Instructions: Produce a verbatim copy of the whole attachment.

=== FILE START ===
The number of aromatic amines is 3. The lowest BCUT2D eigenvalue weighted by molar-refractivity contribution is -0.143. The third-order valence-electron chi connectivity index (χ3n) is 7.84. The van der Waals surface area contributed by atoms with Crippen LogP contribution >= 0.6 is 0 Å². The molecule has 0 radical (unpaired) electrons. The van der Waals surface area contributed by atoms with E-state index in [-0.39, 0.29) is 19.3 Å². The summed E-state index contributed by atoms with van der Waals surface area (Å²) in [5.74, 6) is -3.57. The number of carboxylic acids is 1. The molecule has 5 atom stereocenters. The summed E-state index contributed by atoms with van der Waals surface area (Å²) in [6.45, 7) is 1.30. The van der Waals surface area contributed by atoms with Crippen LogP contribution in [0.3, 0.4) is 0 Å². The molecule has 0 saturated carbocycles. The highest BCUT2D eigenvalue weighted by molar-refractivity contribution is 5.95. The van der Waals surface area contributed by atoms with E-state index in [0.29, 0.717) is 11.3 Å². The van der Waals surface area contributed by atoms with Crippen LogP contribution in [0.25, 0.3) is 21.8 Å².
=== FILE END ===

The number of aromatic amines is 3. The lowest BCUT2D eigenvalue weighted by molar-refractivity contribution is -0.143. The third-order valence-electron chi connectivity index (χ3n) is 7.84. The van der Waals surface area contributed by atoms with Crippen LogP contribution >= 0.6 is 0 Å². The molecule has 0 radical (unpaired) electrons. The van der Waals surface area contributed by atoms with E-state index in [-0.39, 0.29) is 19.3 Å². The summed E-state index contributed by atoms with van der Waals surface area (Å²) in [5.74, 6) is -3.57. The number of carboxylic acids is 1. The molecule has 5 atom stereocenters. The summed E-state index contributed by atoms with van der Waals surface area (Å²) in [6.45, 7) is 1.30. The van der Waals surface area contributed by atoms with Crippen LogP contribution in [0.3, 0.4) is 0 Å². The molecule has 0 saturated carbocycles. The highest BCUT2D eigenvalue weighted by molar-refractivity contribution is 5.95. The van der Waals surface area contributed by atoms with E-state index in [0.29, 0.717) is 11.3 Å². The van der Waals surface area contributed by atoms with Crippen LogP contribution in [0.25, 0.3) is 21.8 Å².